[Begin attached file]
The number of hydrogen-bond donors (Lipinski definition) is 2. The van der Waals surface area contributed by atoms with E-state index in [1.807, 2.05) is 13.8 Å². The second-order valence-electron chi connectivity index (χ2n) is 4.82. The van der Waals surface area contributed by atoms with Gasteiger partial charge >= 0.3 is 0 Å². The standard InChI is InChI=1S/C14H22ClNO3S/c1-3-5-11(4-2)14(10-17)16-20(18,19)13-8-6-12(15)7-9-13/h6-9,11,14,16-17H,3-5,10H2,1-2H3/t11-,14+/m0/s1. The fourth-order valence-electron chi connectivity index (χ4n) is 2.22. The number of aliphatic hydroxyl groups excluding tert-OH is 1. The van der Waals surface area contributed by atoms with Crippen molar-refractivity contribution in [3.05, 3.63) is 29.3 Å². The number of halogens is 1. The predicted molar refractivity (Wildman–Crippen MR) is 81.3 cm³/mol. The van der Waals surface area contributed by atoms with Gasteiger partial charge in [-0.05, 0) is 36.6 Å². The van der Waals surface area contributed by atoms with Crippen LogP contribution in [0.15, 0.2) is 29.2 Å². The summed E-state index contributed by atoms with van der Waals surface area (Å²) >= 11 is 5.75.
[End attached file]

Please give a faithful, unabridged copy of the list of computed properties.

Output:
The number of hydrogen-bond donors (Lipinski definition) is 2. The van der Waals surface area contributed by atoms with E-state index in [1.807, 2.05) is 13.8 Å². The second-order valence-electron chi connectivity index (χ2n) is 4.82. The van der Waals surface area contributed by atoms with Gasteiger partial charge >= 0.3 is 0 Å². The standard InChI is InChI=1S/C14H22ClNO3S/c1-3-5-11(4-2)14(10-17)16-20(18,19)13-8-6-12(15)7-9-13/h6-9,11,14,16-17H,3-5,10H2,1-2H3/t11-,14+/m0/s1. The fourth-order valence-electron chi connectivity index (χ4n) is 2.22. The number of aliphatic hydroxyl groups excluding tert-OH is 1. The van der Waals surface area contributed by atoms with Crippen molar-refractivity contribution in [3.05, 3.63) is 29.3 Å². The number of halogens is 1. The predicted molar refractivity (Wildman–Crippen MR) is 81.3 cm³/mol. The van der Waals surface area contributed by atoms with Gasteiger partial charge in [-0.05, 0) is 36.6 Å². The van der Waals surface area contributed by atoms with Crippen LogP contribution in [0.15, 0.2) is 29.2 Å². The summed E-state index contributed by atoms with van der Waals surface area (Å²) >= 11 is 5.75.